Report of the Meeting 06/08/22

Glen performed for us first, on a new instrument to him: a four-course Renaissance guitar built in Romania by Caius Hera.  He played three pieces from Guillaume Morlaye’s first book of guitar tablature (1552); Galliard No.2, Galliard No.4, and Les Buffons. All performances demonstrated that he is already very proficient on the instrument and able to bring the music to life with great clarity and style. We look forward to more Renaissance guitar repertoire from him in the future.

Eric Thomas was next to play, treating us to some music that his Spinacino Consort will be performing this month.  First up was a Jean Paul Paladin intabulation of Le Contente Est Riche by Claudin de Sermisy. Paladin was a lute tutor to Mary Queen of Scots between 1548 and1553: a very appropriate piece to play in the heart of Edinburgh.  Eric showed great skill and accuracy with the quick chord changes and beautiful melody of the piece.  He then played the Frog Galliard, with decorations, from the Folger Dowland manuscript: an iconic and difficult piece for renaissance lute, impressively played.

Next, Chris Jupp kept us in the realm of 16th century music with his 6-course Luke Emmet lute.  Firstly, he played an anonymous intabulation of an anonymous Benedictus in a French manuscript of 1570, followed by a Ricerar by Francesco da Milano from the Siena lute book (1580-1590).  The first was a fairly somber piece and the second, slightly more lively.  Chris impressed us all with how easy he made the tricky fingering patterns seem, managing the multiple voices and pedal notes very well too.

We were then joined by Sara Salloum, making her first appearance at the Scottish Lute and Early Guitar Society.  Coming all the way from Durham, she told us of her PhD research into women lute players in 17th century England before playing three pieces on a Tony Johnson 8 course lute.  Sara delighted us with her relaxed and fluent renditions of Go From My Window, a Ruggiero, and Robin is to the Greenwood Gone.  Each piece was played with confidence and embellished with many articulate decorations.  Hopefully Sara will return to play for us again and update us on her research, including on the intriguing use of a table to prop up the lute whilst playing.

Luisa McMinn followed, performing two pieces on her James Marriage theorbo: toccatas played from the Torelli Tutor for Theorbo which she has been working from.  Luisa demonstrated great accuracy reaching the bass courses on her 14-string instrument and made great use of the theorbo’s full range in both pieces.  Luisa has been making noticeable progress on the instrument between meetings and it’s terrific to now have her making regular appearances with an instrument that has been under-represented at our meetings in the past.

Our penultimate performance of the meeting was from Stuart McLuckie.  Stuart brought along his 11-course baroque lute to give us two pieces by Weiss, a Trio and a Minuet.  Each piece gave Stuart a good workout for his right thumb and he managed to keep up with the string hopping required on the bass strings.  Baroque music can be very demanding, but Stuart lived up to the demands and played beautifully.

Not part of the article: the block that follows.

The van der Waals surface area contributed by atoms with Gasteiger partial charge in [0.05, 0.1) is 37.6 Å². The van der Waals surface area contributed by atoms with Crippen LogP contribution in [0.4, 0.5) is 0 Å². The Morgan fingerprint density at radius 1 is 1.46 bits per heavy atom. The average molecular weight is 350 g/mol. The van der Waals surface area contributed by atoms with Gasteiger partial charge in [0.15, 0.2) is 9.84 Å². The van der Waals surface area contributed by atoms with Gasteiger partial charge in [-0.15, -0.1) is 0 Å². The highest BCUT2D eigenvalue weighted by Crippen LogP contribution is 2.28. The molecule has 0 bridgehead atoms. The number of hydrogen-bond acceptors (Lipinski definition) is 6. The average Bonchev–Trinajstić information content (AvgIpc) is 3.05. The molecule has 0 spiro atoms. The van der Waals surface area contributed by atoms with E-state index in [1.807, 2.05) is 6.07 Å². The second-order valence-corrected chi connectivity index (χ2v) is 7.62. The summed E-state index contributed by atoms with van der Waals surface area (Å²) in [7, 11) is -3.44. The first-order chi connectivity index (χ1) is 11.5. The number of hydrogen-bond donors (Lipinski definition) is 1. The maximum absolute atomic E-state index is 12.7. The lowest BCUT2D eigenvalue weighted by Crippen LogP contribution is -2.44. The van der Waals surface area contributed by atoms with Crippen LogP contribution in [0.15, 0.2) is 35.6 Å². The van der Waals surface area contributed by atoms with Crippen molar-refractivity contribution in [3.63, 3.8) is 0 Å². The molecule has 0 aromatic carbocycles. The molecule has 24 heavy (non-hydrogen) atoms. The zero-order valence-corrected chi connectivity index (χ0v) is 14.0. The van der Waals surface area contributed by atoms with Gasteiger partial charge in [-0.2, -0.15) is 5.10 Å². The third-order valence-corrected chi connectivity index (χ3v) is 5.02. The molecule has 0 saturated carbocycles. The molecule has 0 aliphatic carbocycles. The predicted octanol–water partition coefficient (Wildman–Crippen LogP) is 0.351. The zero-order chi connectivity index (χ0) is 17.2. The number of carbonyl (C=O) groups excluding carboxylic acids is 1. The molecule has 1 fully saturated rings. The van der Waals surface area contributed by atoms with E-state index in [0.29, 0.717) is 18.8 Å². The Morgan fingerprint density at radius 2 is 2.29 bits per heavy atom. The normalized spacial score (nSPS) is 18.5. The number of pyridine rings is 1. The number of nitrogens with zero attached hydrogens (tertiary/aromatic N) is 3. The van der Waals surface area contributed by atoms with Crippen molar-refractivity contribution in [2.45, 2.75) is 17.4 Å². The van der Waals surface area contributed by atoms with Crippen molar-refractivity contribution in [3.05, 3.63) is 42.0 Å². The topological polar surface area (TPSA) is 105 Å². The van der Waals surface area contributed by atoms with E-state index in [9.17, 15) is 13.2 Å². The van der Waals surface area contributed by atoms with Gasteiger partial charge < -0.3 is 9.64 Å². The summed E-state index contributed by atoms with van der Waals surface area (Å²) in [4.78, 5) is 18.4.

After a little absence it was great to welcome back our co-founder Bill Samson who joined us with one of a matching pair of guitars built by his own hands: a lovely Terz guitar, tuned in G, which he says is the perfect size to bring on the train or to be played by his granddaughters.  Bill played three studies from the third volume of the Matteo Carcassi method.  Interestingly, this was the first guitar method to recommend using a footstool.  Bill played Studies 1, 3 and 4 from the book which is still published by Schott, the same company who published it during Carcassi’s lifetime.  Each piece featured beautiful melodies and subtle builds of tension and release delicately articulated.  A very enjoyable performance indeed.

After a short interval we were treated to a recital by distinguished guitarist and old friend of the society, Jamie Akers.  Jamie played many pieces from his groundbreaking new album The Poor Branch:  19th Century Guitar Music by Ivan Klinger, a composer that until the release of that album had been virtually unknown. He told us of Klinger’s fascinating life, a child of immigrants to Ukraine who became a musician and military man as an adult.  Some of the album is performed on an eight-string guitar, but for his recital he played the pieces suited to a six-string instrument: a beautiful, fully original Panormo guitar built in 1838 complete with its frets and machine heads.  Jamie’s playing was delightful, tone production exquisite and his guitar sonorous as he gave us Klinger’s only completely self-composed piece and a number of pieces inspired by existing folk tunes featuring passages written to imitate the balalaika. His performances made an utterly convincing case that these virtuoso pieces should enter the repertoire of many other guitarists. The Poor Branch is available now and comes highly recommended by us. Further details are available from his label’s website:

Guitarists who are interested in trying out these compositions and others by Klinger can download facsimile scores from IMSLP:,_Ivan_Andreevich

Jamie has also recorded a fascinating album of Scottish pieces composed by the acknowledged masters of 19th century guitar (Sor, Giuliani, Mertz, Legnani):